Variation within Dorygnathus – part 1

Kevin Padian (2008) on Dorygnathus banthensis represents the latest traditional thinking on this genus and species. Unfortunately he did not reconstruct more than one specimen (Fig.1) and he did not employ phylogenetic analysis neither between specimens nor between other pterosaurs. Those shortcomings are rectified here. This post was inspired by the addition of three new Dorygnathus specimens to the cladogram (Fig. 2 in color).

Padian's (2008) version of Dorygnathus taking off. This is a freehand sketch, not a tracing of bones.

Figure 1. Padian’s (2008) version of Dorygnathus taking off. This is a freehand sketch, not a tracing of bones (as in Figs. 2, 3). Padian did not attempt to reconstruct more than one Dorygnathus to test the supposition that there are over 30 specimens of this one genus and species. Nor did he attempt a phylogenetic analysis. Reconstructions (Fig. 2) illuminate the subtle and not so subtle variations. Padian’s bipedal pterosaur appears to be in an attack mode. I’d like to see him draw Dorygnathus in a common pose of balance.

From the Padian abstract (abridged here):  
“Over 30 skeletons and dozens of isolated bones of the Liassic pterosaur Dorygnathus have been recovered from the Early Jurassic (Toarcian) of Baden–Württemberg and Lower Saxony in Germany, and from Nancy, France. All but one specimen have been assigned to the species D. banthensis. Dorygnathus is most closely related to Rhamphorhynchus and the Pterodactyloidea.”

Figure 2. Click to enlarge. Reconstructions of several Dorygnathus and related taxa based on tracing bones. Here they appear to be several distinct species and certain other pterosaurs appear to be congeneric (depending if you're a lumper or splitter). This is confirmed by phylogenetic analysis. One branch of dorygnathids is basal to ctenochasmatids. Another is basal to azhdarchids. A third, more basal clade, not far from Sordes, is basal to scaphognathids and darwinopterids, represented here by Jianchangopterus. So Dorygnathia survived to the Maastrichtian.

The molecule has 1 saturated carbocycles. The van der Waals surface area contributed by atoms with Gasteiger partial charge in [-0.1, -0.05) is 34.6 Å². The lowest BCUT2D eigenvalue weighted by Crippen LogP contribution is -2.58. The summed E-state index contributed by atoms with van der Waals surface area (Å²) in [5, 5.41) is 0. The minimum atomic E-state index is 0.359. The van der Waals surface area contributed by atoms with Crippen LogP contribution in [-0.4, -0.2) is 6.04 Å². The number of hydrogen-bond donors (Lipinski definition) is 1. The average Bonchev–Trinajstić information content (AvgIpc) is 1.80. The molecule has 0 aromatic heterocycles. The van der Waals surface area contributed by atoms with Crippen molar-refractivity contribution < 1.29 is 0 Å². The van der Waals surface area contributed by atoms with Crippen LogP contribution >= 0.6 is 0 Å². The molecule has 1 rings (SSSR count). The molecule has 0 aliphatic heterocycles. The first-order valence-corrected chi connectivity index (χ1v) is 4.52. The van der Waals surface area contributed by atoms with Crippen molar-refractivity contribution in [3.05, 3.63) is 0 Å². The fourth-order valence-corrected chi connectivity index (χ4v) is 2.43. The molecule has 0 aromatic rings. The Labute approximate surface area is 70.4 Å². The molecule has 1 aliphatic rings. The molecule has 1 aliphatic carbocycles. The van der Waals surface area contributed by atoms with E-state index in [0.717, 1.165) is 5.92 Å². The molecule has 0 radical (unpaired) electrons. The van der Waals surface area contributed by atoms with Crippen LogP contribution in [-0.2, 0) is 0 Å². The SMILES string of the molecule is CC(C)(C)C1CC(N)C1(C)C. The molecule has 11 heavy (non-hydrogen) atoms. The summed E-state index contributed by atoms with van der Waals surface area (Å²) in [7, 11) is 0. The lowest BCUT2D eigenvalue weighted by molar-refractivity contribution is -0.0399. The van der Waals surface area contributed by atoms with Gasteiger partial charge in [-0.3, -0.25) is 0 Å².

Figure 2. Click to enlarge. Reconstructions of several Dorygnathus and related taxa based on tracing bones. Here they appear to be several distinct species and certain other pterosaurs appear to be congeneric (depending if you’re a lumper or splitter). This is confirmed by phylogenetic analysis. One branch of dorygnathids is basal to ctenochasmatids. Another is basal to azhdarchids. A third, more basal clade, not far from Sordes, is basal to scaphognathids and darwinopterids, represented here by Jianchangnathus. So Dorygnathia descendants survived  into the Maastrichtian. A small one, the Hauff specimen, is basal. There is also a clade leading to a large Sericepterus that did not lead to other clades, but became extinct. The variety here is comparable to the Rhamphorhynchus clade.

Maybe not…
Reconstructions of several Dorygnathus specimens (Fig. 1) reveal an overlooked variety in this genus that does not become readily apparent until accurate tracings and reconstructions are made. These specimens do not appear to be conspecific, confirmed by phylogenetic analysis. Each has at least a few distinct traits. While most specimens were about the same size, each had a distinct morphology with longer and shorter skulls, different sized fingers, distinct sternal complex and pelvis shapes and distinct pedal proportions.

Descent and descendants
According to the large pterosaur tree, Dorygnathus descended from a sister to Sordes and Changchengopterus, both smaller specimens.

To Padian’s point: Dorygnathus is a key taxon at the base of two pterodactyloid-grade clades: ctenochasmatidae (which retained long teeth) and azhdarchidae (which did not). Dorygnathus is also a key taxon at the base of Jianchangnathus + Pterorynchus + Darwinopteridae and Scaphognathus (which is basal to all remaining pterodactyloid-grade pterosaurs) and these also had smaller teeth. Padian, unfortunately, did not see the specifics, but reported very broad generalizations regarding pterosaur relations.

Despite appearances, Dorygnathus is not so much related to Rhamphorhynchus, but both developed long procumbent teeth by convergence and share a last common ancestor near basal Campylognathoides and Eudimorphodon.

From the Padian text:
“It appears that Dorygnathus is most closely related to Scaphognathus and Rhamphorhynchus, though without some of the synapomorphies that appear to ally the latter genus to the Pterodactyloidea (such as the lower, longer snout, the anterior displacement of the jaw joint to beneath the midpoint of the orbit, the more steeply inclined quadrate, the reduction of the lower temporal fenestra, the elongation of the first wing-phalanx, and the partial reduction of the fifth toe).”